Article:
The Sunshine Coast COVID Physician Task Force signed off this week with an update that contains a wonderful disclosure about COVID-19 on the Coast.
“Here on the Coast, we continue to see close to 40 people per day for potential COVID-19 symptoms at the Respiratory Assessment Clinic. This does not include patients with potential COVID-19 symptoms who are seen and tested at Sechelt Hospital,” the doctors wrote. “Although we have been testing everyone with possible COVID-19 symptoms since early April, we have not had any positive COVID-19 tests in over two months, which indicates that our local COVID-19 prevalence is currently very low.”
Just to be certain there was no ambiguity in that statement, we asked our Task Force contact, Dr. Daren Spithoff, if the straight run of negative test results was only at the clinic, or at both the clinic and Sechelt Hospital. “Yes,” Dr. Spithoff replied, “that would be hospital and assessment clinic – so very good news, especially in the context of increased testing and opening up.”
Very good news, indeed. What it means is that not one case of COVID-19 has been detected on the Sunshine Coast since the first half of April – not one. It also means that the people who were most likely to have the disease – those showing possible symptoms – underwent testing and the results were negative in every single case.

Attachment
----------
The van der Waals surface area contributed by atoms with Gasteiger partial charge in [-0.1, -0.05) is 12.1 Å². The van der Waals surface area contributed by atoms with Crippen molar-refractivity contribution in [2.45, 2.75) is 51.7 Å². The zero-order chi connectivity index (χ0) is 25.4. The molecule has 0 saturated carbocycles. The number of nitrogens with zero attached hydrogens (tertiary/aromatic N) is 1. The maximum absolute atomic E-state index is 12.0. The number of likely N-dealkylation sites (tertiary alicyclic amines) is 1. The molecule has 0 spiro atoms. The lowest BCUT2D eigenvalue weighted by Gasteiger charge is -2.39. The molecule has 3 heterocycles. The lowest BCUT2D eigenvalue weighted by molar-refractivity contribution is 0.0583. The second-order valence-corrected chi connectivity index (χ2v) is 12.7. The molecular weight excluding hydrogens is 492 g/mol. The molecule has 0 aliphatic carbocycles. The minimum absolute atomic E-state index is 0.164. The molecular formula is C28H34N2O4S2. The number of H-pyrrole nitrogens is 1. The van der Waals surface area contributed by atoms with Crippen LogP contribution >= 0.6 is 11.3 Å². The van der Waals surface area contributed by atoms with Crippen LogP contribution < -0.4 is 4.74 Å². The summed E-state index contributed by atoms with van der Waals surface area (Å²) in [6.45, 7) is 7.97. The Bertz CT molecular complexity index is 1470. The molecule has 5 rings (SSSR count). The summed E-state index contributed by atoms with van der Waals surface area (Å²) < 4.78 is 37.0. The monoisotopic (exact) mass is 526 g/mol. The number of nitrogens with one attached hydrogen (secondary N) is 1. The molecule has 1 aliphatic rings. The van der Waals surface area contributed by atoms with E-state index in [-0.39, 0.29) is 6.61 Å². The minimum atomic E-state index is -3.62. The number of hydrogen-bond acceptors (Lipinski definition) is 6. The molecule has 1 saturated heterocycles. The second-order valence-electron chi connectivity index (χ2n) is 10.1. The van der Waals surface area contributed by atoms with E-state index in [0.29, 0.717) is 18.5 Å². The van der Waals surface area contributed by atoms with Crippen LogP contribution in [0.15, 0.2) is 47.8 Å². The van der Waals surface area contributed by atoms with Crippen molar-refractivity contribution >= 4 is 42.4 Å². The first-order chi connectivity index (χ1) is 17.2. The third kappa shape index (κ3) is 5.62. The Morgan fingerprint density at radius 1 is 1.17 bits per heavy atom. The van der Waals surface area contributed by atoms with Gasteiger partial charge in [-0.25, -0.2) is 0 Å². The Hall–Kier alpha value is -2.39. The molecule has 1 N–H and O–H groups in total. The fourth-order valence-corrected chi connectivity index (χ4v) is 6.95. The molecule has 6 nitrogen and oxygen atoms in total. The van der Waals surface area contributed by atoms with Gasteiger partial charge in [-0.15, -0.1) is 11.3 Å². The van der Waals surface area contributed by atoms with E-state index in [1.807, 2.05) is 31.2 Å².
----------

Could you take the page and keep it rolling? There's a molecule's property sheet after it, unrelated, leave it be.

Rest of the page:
It’s a far cry from the “blunt” warning the doctors gave us in their March 22 update, when they predicted up to a 90 per cent infection rate on the Coast. It was obviously a worst-case scenario based on existing data, designed to hammer it into people’s minds that social distancing measures had to be followed with deadly seriousness. Few would fault the doctors’ approach in light of this week’s tremendous news.
In the meantime, we don’t want to pull a New Zealand and declare the Coast COVID free, only to have new travel-related cases surface within days. As the doctors warn us this week, travel to and from the Coast will create ongoing risk as restrictions loosen up over the summer. They urge everyone to continue “following the key principles that have allowed us to keep our rates low.”
We should take their advice to heart, and hope they don’t have to return for an encore.